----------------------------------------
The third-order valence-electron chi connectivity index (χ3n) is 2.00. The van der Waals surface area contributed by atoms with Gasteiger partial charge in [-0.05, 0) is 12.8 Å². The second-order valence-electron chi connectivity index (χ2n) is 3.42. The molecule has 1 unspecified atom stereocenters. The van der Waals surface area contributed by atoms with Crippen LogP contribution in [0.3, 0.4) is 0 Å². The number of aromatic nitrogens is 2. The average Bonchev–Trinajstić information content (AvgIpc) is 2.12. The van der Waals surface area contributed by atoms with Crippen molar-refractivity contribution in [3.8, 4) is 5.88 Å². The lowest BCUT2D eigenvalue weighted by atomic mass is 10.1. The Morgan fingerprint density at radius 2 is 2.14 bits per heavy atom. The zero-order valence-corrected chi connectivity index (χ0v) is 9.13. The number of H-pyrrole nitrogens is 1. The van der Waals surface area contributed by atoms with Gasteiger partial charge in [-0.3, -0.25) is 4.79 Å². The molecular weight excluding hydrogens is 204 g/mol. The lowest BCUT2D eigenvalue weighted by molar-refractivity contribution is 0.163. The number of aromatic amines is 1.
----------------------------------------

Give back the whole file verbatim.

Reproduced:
The third-order valence-electron chi connectivity index (χ3n) is 2.00. The van der Waals surface area contributed by atoms with Gasteiger partial charge in [-0.05, 0) is 12.8 Å². The second-order valence-electron chi connectivity index (χ2n) is 3.42. The molecule has 1 unspecified atom stereocenters. The van der Waals surface area contributed by atoms with Crippen LogP contribution in [0.3, 0.4) is 0 Å². The number of aromatic nitrogens is 2. The average Bonchev–Trinajstić information content (AvgIpc) is 2.12. The van der Waals surface area contributed by atoms with Crippen molar-refractivity contribution in [3.8, 4) is 5.88 Å². The lowest BCUT2D eigenvalue weighted by atomic mass is 10.1. The Morgan fingerprint density at radius 2 is 2.14 bits per heavy atom. The zero-order valence-corrected chi connectivity index (χ0v) is 9.13. The number of H-pyrrole nitrogens is 1. The van der Waals surface area contributed by atoms with Gasteiger partial charge in [-0.3, -0.25) is 4.79 Å². The molecular weight excluding hydrogens is 204 g/mol. The lowest BCUT2D eigenvalue weighted by molar-refractivity contribution is 0.163. The number of aromatic amines is 1.